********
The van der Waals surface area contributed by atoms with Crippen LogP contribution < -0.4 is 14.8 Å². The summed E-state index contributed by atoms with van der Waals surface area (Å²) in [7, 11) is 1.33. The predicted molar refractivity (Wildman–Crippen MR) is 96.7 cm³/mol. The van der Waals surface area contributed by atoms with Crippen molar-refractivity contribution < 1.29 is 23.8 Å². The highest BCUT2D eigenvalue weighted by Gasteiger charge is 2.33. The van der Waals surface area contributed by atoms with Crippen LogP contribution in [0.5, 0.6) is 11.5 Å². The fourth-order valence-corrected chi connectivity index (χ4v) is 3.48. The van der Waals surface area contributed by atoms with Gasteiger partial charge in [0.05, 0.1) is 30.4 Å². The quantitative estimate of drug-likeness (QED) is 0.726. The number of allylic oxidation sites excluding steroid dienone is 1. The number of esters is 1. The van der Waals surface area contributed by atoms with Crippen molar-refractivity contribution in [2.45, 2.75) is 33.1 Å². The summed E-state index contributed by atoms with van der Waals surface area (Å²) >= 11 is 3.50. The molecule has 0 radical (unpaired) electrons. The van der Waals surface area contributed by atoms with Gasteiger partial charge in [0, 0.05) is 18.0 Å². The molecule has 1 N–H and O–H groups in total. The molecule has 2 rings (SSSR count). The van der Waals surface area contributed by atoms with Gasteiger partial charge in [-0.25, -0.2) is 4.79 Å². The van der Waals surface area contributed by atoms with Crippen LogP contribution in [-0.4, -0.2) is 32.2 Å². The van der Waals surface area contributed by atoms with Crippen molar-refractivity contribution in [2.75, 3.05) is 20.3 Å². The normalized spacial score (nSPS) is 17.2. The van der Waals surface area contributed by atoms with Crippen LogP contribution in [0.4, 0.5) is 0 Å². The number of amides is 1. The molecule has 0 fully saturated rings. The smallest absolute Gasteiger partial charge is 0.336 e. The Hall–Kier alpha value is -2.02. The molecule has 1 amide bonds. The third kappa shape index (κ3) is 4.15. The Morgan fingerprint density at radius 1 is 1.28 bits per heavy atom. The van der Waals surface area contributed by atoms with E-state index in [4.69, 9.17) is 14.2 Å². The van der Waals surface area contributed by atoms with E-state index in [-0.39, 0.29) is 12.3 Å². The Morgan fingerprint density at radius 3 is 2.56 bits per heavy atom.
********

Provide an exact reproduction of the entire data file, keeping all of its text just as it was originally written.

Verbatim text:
The van der Waals surface area contributed by atoms with Crippen LogP contribution < -0.4 is 14.8 Å². The summed E-state index contributed by atoms with van der Waals surface area (Å²) in [7, 11) is 1.33. The predicted molar refractivity (Wildman–Crippen MR) is 96.7 cm³/mol. The van der Waals surface area contributed by atoms with Crippen molar-refractivity contribution < 1.29 is 23.8 Å². The highest BCUT2D eigenvalue weighted by Gasteiger charge is 2.33. The van der Waals surface area contributed by atoms with Crippen LogP contribution in [0.5, 0.6) is 11.5 Å². The fourth-order valence-corrected chi connectivity index (χ4v) is 3.48. The van der Waals surface area contributed by atoms with Gasteiger partial charge in [0.05, 0.1) is 30.4 Å². The quantitative estimate of drug-likeness (QED) is 0.726. The number of allylic oxidation sites excluding steroid dienone is 1. The number of esters is 1. The van der Waals surface area contributed by atoms with Crippen molar-refractivity contribution in [2.45, 2.75) is 33.1 Å². The summed E-state index contributed by atoms with van der Waals surface area (Å²) >= 11 is 3.50. The molecule has 0 radical (unpaired) electrons. The van der Waals surface area contributed by atoms with Gasteiger partial charge in [0, 0.05) is 18.0 Å². The molecule has 1 N–H and O–H groups in total. The molecule has 2 rings (SSSR count). The van der Waals surface area contributed by atoms with Gasteiger partial charge in [-0.25, -0.2) is 4.79 Å². The van der Waals surface area contributed by atoms with Crippen LogP contribution in [-0.4, -0.2) is 32.2 Å². The van der Waals surface area contributed by atoms with Crippen molar-refractivity contribution in [2.75, 3.05) is 20.3 Å². The normalized spacial score (nSPS) is 17.2. The van der Waals surface area contributed by atoms with Crippen LogP contribution in [0.4, 0.5) is 0 Å². The number of amides is 1. The molecule has 0 fully saturated rings. The smallest absolute Gasteiger partial charge is 0.336 e. The Hall–Kier alpha value is -2.02. The molecule has 1 amide bonds. The third kappa shape index (κ3) is 4.15. The Morgan fingerprint density at radius 1 is 1.28 bits per heavy atom. The van der Waals surface area contributed by atoms with E-state index in [4.69, 9.17) is 14.2 Å². The van der Waals surface area contributed by atoms with E-state index in [-0.39, 0.29) is 12.3 Å². The Morgan fingerprint density at radius 3 is 2.56 bits per heavy atom.